A god, as a male deity, contrasts with female deities, or "goddesses". While the term "goddess" specifically refers to a female deity, the plural "gods" can be applied to all gods collectively, regardless of gender.
In most polytheistic religions, both in history and in the present, male deities had the more prominent role. The Greek and Roman pantheons were ruled by Zeus and Jupiter.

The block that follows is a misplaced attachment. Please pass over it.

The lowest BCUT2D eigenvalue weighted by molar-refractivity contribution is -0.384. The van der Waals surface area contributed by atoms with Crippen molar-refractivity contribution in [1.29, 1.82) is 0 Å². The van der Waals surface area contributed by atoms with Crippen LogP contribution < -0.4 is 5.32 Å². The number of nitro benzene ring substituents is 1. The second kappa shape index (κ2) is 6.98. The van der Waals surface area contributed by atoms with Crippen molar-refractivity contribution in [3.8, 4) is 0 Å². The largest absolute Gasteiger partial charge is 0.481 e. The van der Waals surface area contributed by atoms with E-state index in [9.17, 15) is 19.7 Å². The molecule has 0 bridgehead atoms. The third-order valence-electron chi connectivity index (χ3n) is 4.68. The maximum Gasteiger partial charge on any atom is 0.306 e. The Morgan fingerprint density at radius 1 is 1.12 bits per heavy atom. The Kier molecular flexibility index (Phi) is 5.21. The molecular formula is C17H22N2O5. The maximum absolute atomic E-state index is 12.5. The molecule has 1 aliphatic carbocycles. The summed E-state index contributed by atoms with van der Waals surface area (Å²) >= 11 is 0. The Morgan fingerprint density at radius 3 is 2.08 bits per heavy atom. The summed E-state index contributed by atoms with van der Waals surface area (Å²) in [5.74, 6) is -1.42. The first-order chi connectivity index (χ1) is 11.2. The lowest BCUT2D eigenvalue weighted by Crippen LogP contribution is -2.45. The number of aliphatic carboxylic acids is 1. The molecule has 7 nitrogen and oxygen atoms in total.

When Ancient Egyptian religion developed closer to monotheism, it was Amun, a male god, who rose to the most prominent place.
War gods were, like the rulers of the pantheon, typically male, too; Ares/Mars and Toutatis are obvious examples.
- ^ Article "Jupiter" in The Oxford Classical Dictionary. ISBN 0-19-860641-9
- ^ Vincent Arieh Tobin, Oxford Guide: The Essential Guide to Egyptian Mythology, Edited by Donald B. Redford, p. 20, Berkley books, ISBN 0-425-19096-X
- ^ Paul-Marie Duval. 1993. Les dieux de la Gaule. Éditions Payot, Paris. ISBN 2-228-88621-1